Wall Street notched another win today as optimism for a strong earnings season continued to grow. The Dow Jones Industrial Average (DJINDICES: ^DJI ) moved up 76 points, or 0.5%, to close at 15,300, its highest closing mark in three weeks. Alcoa (NYSE: AA ) got things started off on the right foot, beating adjusted earnings and revenue expectations in its report last night, though shares finished down 0.1% today after gaining 1.4% in the run-up yesterday. A large restructuring charge caused the manufacturer to report a $119 million loss. As the first Dow component to report and the worst-performing this year, Alcoa's beat seems to have reassured the market. Analysts have also lowered the bar significantly for earnings this quarter, as the consensus for S&P 500 companies' earnings growth is at just 2.9%, down from 6.1% in April. In the first quarter, those stocks grew profits by 5.4%.
Oddly enough, Alcoa's strong report did nothing for itself but sent shares of fellow traveler Caterpillar (NYSE: CAT ) up 2.6%. The two are the worst-performing Dow stocks this year, as they are subject to many of the same market forces, including the vagaries of the business cycle, construction demand, and growth in China. Consequently, Alcoa's earnings beat is a good reason to bet Caterpillar could also top expectations. Analysts are projecting earnings per share of $1.72 and revenue of $15.04 billion, both sharply down from a year ago, when the heavy equipment manufacturer reports on July 24.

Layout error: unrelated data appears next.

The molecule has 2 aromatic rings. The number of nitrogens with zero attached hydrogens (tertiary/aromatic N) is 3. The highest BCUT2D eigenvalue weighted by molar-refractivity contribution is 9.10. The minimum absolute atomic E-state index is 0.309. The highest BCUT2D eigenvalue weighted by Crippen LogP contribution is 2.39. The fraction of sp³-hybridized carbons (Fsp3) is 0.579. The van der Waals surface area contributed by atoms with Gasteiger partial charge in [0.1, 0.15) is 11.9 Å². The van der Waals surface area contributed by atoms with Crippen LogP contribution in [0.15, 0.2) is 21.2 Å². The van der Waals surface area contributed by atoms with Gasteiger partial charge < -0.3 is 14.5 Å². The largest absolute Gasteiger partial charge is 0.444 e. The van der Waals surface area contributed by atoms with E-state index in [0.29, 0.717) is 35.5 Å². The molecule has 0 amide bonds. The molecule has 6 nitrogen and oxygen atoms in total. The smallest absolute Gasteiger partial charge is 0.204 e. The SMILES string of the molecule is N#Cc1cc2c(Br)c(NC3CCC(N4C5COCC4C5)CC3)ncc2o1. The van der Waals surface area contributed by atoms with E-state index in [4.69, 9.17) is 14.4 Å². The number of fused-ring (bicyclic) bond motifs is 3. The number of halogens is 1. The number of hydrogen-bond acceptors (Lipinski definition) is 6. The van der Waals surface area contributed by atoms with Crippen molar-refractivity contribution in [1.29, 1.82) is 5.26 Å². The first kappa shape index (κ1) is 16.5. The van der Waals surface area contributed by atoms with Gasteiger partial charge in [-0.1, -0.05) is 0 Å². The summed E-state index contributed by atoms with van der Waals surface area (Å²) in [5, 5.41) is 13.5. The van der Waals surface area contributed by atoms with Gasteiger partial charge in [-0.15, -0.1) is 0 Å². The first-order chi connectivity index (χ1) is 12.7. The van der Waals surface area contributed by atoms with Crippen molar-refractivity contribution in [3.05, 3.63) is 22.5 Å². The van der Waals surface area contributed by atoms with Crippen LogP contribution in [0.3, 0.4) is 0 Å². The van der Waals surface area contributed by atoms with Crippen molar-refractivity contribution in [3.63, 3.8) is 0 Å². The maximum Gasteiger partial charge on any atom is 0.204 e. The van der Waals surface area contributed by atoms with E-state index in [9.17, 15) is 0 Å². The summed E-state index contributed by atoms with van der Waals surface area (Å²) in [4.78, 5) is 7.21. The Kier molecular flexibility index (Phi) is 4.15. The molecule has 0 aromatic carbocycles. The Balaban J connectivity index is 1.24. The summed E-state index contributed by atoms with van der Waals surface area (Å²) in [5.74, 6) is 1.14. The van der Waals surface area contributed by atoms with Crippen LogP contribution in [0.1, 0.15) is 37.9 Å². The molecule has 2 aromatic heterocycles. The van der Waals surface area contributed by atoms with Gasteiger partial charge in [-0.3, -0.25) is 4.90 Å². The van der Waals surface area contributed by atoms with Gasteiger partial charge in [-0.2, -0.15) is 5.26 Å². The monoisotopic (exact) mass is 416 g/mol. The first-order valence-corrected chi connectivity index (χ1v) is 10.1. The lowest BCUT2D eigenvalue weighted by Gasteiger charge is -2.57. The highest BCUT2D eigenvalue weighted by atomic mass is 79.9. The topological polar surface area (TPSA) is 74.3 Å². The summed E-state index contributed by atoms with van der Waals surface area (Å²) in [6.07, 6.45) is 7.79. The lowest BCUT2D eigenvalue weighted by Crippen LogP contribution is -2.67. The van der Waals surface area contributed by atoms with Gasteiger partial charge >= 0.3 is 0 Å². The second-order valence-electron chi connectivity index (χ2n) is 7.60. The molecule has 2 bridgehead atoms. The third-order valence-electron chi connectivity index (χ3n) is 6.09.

Cisco Systems (NASDAQ: CSCO ) was also a winner today, gaining 2.2% after announcing a partnership last night with Microsoft to "accelerate the deployment of private and hybrid cloud infrastructure worldwide." The project builds on past work between the two tech heavyweights on data centers, and should give the world's networking leader a further competitive advantage.
Fellow tech blue chip IBM (NYSE: IBM ) didn't fare as well today, however, falling 1.9% after getting downgraded by Goldman Sachs from "buy" to "neutral." Analyst Bill Shope argued that pressures on emerging growth markets and high profit-margin areas make the company less appealing. The tech giant has been struggling of late, falling 8% after a disappointing earnings report last quarter, and also took a hit following rival Accenture's recent guidance cut, as both event seems to indicate that the IT consulting industry may be flatlining. IBM will report earnings July 17; analysts are expecting EPS of $3.78.
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